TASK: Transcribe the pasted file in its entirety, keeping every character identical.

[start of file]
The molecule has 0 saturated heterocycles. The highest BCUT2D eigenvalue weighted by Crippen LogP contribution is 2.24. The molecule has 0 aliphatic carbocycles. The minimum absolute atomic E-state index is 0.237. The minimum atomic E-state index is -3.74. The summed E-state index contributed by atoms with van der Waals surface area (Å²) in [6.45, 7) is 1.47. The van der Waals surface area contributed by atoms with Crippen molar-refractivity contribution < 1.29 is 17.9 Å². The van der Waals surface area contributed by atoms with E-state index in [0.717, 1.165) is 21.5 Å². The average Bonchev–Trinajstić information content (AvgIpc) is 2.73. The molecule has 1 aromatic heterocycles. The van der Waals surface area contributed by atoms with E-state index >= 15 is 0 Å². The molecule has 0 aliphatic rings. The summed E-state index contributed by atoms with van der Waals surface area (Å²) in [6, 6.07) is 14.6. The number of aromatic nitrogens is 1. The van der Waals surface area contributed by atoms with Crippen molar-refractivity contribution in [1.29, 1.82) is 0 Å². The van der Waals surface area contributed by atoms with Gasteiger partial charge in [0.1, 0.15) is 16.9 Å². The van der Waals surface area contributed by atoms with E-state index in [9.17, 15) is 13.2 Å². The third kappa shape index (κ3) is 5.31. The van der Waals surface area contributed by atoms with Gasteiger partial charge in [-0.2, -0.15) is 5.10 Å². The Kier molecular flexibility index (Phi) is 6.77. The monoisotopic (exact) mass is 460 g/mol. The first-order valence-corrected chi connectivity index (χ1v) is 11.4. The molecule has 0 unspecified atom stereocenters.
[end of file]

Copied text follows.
The molecule has 0 saturated heterocycles. The highest BCUT2D eigenvalue weighted by Crippen LogP contribution is 2.24. The molecule has 0 aliphatic carbocycles. The minimum absolute atomic E-state index is 0.237. The minimum atomic E-state index is -3.74. The summed E-state index contributed by atoms with van der Waals surface area (Å²) in [6.45, 7) is 1.47. The van der Waals surface area contributed by atoms with Crippen molar-refractivity contribution < 1.29 is 17.9 Å². The van der Waals surface area contributed by atoms with E-state index in [0.717, 1.165) is 21.5 Å². The average Bonchev–Trinajstić information content (AvgIpc) is 2.73. The molecule has 1 aromatic heterocycles. The van der Waals surface area contributed by atoms with E-state index >= 15 is 0 Å². The molecule has 0 aliphatic rings. The summed E-state index contributed by atoms with van der Waals surface area (Å²) in [6, 6.07) is 14.6. The number of aromatic nitrogens is 1. The van der Waals surface area contributed by atoms with Crippen molar-refractivity contribution in [1.29, 1.82) is 0 Å². The van der Waals surface area contributed by atoms with Gasteiger partial charge in [0.1, 0.15) is 16.9 Å². The van der Waals surface area contributed by atoms with E-state index in [9.17, 15) is 13.2 Å². The third kappa shape index (κ3) is 5.31. The van der Waals surface area contributed by atoms with Gasteiger partial charge in [-0.2, -0.15) is 5.10 Å². The Kier molecular flexibility index (Phi) is 6.77. The monoisotopic (exact) mass is 460 g/mol. The first-order valence-corrected chi connectivity index (χ1v) is 11.4. The molecule has 0 unspecified atom stereocenters.